Pasco parents express frustrations as school rezoning forges ahead

Melissa Alexander of Magnolia Estates asks questions about a proposed school boundary rezoning during a Pasco County School Board public hearing. In all, 23 residents spoke at the April 10, 2018, hearing.
Melissa Alexander of Magnolia Estates asks questions about a proposed school boundary rezoning during a Pasco County School Board public hearing. In all, 23 residents spoke at the April 10, 2018, hearing.
Published April 11 2018
Updated April 11 2018

Two years into the debate, little new remained to be said about Pasco County’s west-side school attendance zones during a Tuesday public hearing.

Twenty-three residents spoke at the 5 p.m. event — a number perhaps dampened by rain and going-home traffic — with the bulk of them living in the areas most impacted by the proposed changes, Longleaf and Ellington.

Most opposed the superintendent’s recommendation that their neighborhoods be reassigned, although a couple expressed pleasure with the programs offered at the schools where they’d be sent.

But regardless of peoples’ personal views on the specifics, a common message arose within the comments. They wanted a more comprehensive approach to the district’s crowding issues.

"This process has caused unnecessary stress," said parent leader Christine Stahl, whose neighborhood would not be affected. "I can’t help but wonder if we’ll be back here next year, or in the near future."

Superintendent Kurt Browning assured the audience no further west-side rezonings are expected after this one, until new schools are built.

Longleaf parent Tammy Ciske, a vocal opponent of the plan, told the School Board that too many questions and concerns continued to swirl about why certain areas are slated for rezoning while others are not. She said she did not feel confident that an inclusive approach to searching for solutions, working with parents who have volunteered to help, had been accomplished.

"Please do not pull our children out of schools they love before exhausting all other means," Ciske urged the board.

The plan would allow students in the schools through open enrollment to remain through the highest grade level. It also grandfathers in students at the highest grade level in a school.

Such accommodations limit the number of moves for children currently in Seven Springs and Mitchell.

Board members listened for 70 minutes. Then they took a step that, by past standards, would be considered unusual.

They asked several questions of staff. They focused on issues that parents have raised, such as whether double sessions could be an alternative to rezoning, and how new programs such as Cambridge at Anclote might affect the enrollment numbers at each campus.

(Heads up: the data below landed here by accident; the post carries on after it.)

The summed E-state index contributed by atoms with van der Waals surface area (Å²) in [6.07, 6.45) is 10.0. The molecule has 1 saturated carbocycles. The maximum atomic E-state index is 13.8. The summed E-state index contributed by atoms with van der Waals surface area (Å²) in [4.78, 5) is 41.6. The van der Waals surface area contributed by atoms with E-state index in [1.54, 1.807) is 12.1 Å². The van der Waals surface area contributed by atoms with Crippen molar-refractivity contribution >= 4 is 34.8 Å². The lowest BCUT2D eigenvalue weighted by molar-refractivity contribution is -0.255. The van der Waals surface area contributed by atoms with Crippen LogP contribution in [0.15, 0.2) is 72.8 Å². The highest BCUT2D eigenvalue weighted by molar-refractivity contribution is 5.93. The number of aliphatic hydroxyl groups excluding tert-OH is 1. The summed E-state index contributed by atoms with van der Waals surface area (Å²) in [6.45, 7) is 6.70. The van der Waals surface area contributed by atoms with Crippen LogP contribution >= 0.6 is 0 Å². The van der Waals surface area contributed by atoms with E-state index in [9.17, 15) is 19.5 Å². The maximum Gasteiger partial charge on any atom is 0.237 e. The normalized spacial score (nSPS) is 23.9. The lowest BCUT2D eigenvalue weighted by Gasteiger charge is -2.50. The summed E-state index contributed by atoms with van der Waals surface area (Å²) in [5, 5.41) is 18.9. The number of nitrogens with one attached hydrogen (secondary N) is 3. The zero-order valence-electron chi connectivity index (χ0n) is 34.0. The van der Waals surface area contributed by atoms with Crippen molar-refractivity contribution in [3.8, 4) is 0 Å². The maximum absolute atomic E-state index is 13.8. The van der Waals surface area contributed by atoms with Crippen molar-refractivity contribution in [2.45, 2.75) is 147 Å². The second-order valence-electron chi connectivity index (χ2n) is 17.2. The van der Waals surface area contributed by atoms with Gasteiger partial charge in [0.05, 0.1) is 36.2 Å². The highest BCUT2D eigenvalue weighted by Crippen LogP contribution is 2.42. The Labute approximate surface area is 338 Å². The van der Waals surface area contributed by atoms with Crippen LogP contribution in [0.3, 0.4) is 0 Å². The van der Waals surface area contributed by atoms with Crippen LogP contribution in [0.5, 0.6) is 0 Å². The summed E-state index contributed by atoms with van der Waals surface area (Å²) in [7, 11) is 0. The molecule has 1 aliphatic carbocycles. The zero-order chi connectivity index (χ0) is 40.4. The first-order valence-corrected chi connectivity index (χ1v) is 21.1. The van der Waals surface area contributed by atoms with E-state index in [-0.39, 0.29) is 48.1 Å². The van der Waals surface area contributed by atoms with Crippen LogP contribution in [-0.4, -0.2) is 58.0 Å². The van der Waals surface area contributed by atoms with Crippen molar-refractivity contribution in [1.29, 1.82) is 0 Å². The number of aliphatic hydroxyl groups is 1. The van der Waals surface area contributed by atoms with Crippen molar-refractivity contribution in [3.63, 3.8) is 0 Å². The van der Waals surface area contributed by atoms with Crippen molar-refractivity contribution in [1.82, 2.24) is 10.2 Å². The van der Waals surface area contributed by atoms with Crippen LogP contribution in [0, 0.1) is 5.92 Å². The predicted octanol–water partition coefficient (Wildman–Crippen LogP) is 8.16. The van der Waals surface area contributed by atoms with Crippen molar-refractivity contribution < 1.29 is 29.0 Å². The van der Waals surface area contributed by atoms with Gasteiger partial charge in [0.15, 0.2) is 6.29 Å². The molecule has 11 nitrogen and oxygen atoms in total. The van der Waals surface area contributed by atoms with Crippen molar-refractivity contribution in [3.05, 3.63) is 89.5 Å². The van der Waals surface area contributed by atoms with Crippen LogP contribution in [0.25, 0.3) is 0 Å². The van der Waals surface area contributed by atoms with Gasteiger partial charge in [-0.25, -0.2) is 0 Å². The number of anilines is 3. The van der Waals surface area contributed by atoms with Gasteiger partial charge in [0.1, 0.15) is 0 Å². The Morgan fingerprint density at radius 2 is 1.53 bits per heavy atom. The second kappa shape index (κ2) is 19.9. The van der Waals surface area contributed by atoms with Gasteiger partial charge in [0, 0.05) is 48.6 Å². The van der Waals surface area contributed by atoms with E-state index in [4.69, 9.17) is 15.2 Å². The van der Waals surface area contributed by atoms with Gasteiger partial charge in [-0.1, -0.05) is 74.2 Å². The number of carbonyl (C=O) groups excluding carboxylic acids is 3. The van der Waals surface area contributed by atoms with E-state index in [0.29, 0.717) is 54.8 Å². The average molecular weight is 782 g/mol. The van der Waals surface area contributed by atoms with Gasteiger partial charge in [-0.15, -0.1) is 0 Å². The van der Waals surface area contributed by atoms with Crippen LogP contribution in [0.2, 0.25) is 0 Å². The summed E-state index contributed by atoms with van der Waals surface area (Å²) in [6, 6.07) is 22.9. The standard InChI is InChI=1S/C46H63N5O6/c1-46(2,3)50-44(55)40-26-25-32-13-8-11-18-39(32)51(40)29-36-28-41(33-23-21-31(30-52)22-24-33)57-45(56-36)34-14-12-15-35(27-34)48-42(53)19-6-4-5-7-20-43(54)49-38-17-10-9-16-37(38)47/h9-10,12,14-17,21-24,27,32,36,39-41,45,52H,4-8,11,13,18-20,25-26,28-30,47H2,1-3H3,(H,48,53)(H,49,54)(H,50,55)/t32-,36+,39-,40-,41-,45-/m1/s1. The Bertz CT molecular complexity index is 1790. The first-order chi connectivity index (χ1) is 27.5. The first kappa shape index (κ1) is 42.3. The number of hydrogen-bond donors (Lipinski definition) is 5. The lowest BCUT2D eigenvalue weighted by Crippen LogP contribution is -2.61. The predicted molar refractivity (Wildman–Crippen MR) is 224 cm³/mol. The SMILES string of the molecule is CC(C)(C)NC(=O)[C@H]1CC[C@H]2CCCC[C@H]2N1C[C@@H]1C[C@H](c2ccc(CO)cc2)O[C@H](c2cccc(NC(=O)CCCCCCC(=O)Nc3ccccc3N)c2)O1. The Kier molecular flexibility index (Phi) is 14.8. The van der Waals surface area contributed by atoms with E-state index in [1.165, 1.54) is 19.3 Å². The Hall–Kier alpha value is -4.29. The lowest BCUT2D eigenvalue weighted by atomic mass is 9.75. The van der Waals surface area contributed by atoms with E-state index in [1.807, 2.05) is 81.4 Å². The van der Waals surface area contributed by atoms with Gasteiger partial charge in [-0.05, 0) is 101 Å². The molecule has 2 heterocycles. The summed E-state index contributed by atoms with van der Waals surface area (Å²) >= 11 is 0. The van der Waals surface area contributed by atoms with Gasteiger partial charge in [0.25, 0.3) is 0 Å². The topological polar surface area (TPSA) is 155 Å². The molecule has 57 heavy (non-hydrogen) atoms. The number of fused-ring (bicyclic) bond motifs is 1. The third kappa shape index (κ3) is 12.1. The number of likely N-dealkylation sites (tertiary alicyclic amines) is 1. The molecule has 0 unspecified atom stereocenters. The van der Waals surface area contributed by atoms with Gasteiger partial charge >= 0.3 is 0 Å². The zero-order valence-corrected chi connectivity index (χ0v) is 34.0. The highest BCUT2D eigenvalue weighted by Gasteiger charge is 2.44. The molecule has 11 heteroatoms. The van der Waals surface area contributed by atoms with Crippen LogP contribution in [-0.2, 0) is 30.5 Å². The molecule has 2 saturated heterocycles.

Many of these questions appeared designed to elicit specific answers the district wanted on the record, in case another legal challenge arises.

Some of the parent comments, for that matter, also aimed to get certain information into the transcript. They made pointed references to the state rule-making law, for instance, suggesting the district had not followed it — just as they alleged a year ago.

But others indicated board members heard the complaints and are looking for answers. Board members Alison Crumbley and Colleen Beaudoin homed in on address verification, something parents have demanded to prove their children aren’t being relocated while others who lie get to remain in the schools.

Crumbley called confirming student addresses a "really important piece" that must occur regularly.

Deputy superintendent Ray Gadd said the administration had begun a more in-depth process, based on the Palm Beach County school district’s model. He called parent efforts to identify students with false addresses "completely bogus."

Working with the county property appraiser, Gadd said, the district analyzed the addresses submitted to Mitchell and Seven Springs, in comparison to a variety of legal documents and records. He said an initial run turned up 162 discrepancies, which now must be examined.

Even if all were deemed unacceptable, and the students eventually removed, Gadd observed the numbers affected would be around 3 percent — not enough to call off a rezoning, he said.

He expected address verification to continue into the future.

As to whether the district can avoid rezoning current students, and deal only with new growth, officials said they were limited by resources, timing and other factors not always in their control.

After the meeting, Browning said he believed his plan slowly moves the district toward enrollment balance.

He touted the address verification, reassignment of neighborhoods already approved a year earlier but canceled on a "technicality," and the rezoning of future subdivisions.

"The staff really dug deep and came up with what I thought were thorough answers," Browning said. "The question is now whether moms and dads believe our answers."

Many left the hearing annoyed, muttering complaints and obscenities. Board chairwoman Cynthia Armstrong reminded them that they can continue to send comments via email or come to the board’s next two meetings, April 17 and May 1, to express their views.

Parent Melissa Alexander said she’d be there: "I’ve blocked off the time on my calendar."

Contact Jeffrey S. Solochek at [email protected] Follow @jeffsolochek.

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